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All C programs have this common organization scheme, sometimes it's followed, sometimes it's not, however, it is imperative for this category of programming that this organization scheme be followed in order to be able to develop your applications successfully. Any application can be divided into the following parts, noting that is should be written in this order: a. Headers Includes and constants definitions In this part, header files (.h) are included into your source code. those headers files can be system headers to declare the name of SFRs, to define new constants, or to include mathematical functions like trigonometric functions, root square calculations or numbers approximations. Header files can also contain your own functions that would be shared by various programs. b. Variables declarations More precisely, this part is dedicated to 'Global Variables' declarations. Variables declared in this place can be used anywhere in the code. Usually in microcontroller programs, variables are declared as global variables instead of local variables, unless your are running short of RAM memory and want to save some space, so we use local variables, whose values will be lost each time you switch from a function to another. To summarize, global variables as easier to use and implement than local variables, but they consume more memory space. d. functions' body Here you group all your functions. Those functions can be simple ones that can be called from another place in your program, as they can be called from an 'interrupt vector'. In other words, the sub-programs to be executed when an interrupt occurs is also written in this place. e. Initialization The particularity of this part is that it is executed only one time when the microcontroller was just subjected to a 'RESET' or when power is just switched ON, then the processor continue executing the rest of the program but never executes this part again. This particularity makes it the perfect place in a program to initialize the values of some constants, or to define the mode of operation of the timers, counters, interrupts, and other features of the microcontroller. f. Infinite loop An infinite loop in a microcontroller program is what is going to keep it alive, because a processor have to be allays running for the system to function, exactly like a heart have to be always beating for a person to live. Usually this part is the core of any program, and its from here that all the other functions are called and executed.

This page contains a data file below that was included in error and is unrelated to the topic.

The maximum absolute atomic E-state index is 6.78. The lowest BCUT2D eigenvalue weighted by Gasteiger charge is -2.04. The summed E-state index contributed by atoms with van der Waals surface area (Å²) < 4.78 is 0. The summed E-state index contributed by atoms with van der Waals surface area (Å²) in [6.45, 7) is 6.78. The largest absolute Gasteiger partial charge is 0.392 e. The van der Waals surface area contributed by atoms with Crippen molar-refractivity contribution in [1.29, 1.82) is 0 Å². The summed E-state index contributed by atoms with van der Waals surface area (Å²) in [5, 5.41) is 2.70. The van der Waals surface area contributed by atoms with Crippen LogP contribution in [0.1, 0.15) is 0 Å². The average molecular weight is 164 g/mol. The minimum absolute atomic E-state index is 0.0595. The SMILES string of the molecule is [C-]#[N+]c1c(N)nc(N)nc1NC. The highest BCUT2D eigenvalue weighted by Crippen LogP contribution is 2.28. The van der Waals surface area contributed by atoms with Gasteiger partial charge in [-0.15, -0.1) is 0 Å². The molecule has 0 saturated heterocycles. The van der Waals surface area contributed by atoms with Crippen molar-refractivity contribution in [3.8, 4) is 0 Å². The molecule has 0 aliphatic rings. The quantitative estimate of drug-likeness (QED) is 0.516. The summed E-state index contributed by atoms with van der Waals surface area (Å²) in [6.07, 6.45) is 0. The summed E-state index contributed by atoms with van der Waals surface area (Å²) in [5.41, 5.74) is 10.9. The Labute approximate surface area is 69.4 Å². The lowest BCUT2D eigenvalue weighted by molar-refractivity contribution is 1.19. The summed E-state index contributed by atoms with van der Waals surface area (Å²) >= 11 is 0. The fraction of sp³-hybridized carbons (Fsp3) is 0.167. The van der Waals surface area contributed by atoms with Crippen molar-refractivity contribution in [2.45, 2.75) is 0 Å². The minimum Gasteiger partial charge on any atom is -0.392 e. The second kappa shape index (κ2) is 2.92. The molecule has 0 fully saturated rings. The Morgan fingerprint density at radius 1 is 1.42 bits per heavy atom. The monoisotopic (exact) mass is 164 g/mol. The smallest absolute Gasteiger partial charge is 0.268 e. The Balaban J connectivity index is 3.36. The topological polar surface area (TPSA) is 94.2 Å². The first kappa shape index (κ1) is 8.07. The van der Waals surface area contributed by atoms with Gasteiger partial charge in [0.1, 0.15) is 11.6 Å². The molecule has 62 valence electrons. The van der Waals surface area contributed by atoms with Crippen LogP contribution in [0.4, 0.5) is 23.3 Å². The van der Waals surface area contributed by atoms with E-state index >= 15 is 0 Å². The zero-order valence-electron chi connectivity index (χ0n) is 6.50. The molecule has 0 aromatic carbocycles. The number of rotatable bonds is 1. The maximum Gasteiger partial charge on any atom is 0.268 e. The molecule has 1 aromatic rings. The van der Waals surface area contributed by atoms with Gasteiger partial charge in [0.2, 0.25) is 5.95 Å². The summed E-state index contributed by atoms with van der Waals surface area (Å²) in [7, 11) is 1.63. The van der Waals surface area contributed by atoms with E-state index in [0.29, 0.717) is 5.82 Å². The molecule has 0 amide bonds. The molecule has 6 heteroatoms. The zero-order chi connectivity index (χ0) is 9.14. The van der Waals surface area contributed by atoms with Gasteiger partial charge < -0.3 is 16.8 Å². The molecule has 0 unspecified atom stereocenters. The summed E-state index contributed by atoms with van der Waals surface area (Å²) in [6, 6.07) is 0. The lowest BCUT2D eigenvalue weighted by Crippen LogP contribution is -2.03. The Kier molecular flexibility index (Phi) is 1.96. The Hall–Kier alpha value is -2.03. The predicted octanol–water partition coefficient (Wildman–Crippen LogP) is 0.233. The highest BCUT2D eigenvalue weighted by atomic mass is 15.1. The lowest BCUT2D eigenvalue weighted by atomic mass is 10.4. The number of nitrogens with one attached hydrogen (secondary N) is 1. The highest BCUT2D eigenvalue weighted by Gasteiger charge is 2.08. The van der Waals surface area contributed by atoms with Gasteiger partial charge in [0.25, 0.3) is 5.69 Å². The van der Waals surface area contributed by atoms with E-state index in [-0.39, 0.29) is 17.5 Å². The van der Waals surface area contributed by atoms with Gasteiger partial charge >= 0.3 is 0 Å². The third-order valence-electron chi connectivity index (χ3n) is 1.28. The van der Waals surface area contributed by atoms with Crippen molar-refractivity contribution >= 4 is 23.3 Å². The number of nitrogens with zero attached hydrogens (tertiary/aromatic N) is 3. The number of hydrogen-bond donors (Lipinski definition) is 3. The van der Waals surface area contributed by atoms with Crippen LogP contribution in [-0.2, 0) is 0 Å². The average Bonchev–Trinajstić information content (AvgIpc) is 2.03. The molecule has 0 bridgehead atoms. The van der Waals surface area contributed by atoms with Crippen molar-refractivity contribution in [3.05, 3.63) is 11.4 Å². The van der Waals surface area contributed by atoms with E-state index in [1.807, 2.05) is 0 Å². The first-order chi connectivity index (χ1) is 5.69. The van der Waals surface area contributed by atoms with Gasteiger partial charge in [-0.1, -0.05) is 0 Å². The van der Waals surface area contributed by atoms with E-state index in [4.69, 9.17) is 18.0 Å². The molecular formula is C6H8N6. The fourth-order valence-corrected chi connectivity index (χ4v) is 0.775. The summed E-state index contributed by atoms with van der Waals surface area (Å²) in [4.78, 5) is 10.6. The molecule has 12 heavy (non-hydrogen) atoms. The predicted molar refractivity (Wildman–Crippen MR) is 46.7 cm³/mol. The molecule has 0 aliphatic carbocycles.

2.7. Simple C program for 89S52
Here is a very simple but complete example program to blink a LED. Actually it is the source code of the example project that we are going to construct in the next part of the tutorial, but for now it is important to concentrate on the programming to summarize the notions discussed above.
#include #include delay(unsigned <REGX52.h> <math.h> int y){

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unsigned } main(){ while(1){ delay(30000); P1_0 delay(30000); P1_0 } } int

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i; for(i=0;i<y;i++){;}

= =

0; 1;

After including basic headers for the SFR definitions of the 8952 microcontroller (REGX52.h) and for mathematical functions (math.h), a function named 'delay' is created, which is simple a function to create a delay controlled via the parameter 'y'. Then comes the main function, with an infinite loop (the condition for that loop to remain will always be satisfied as it is '1'). Inside that loop, the pin number 0 of port 1 is constantly turned ON and OFF with a delay of approximately one second. As you will see in the next part, A simple circuit can be constructed and a LED can be connected to the pin P1_0 to see how software and hardware adjustments can affect the behavior of you circuits.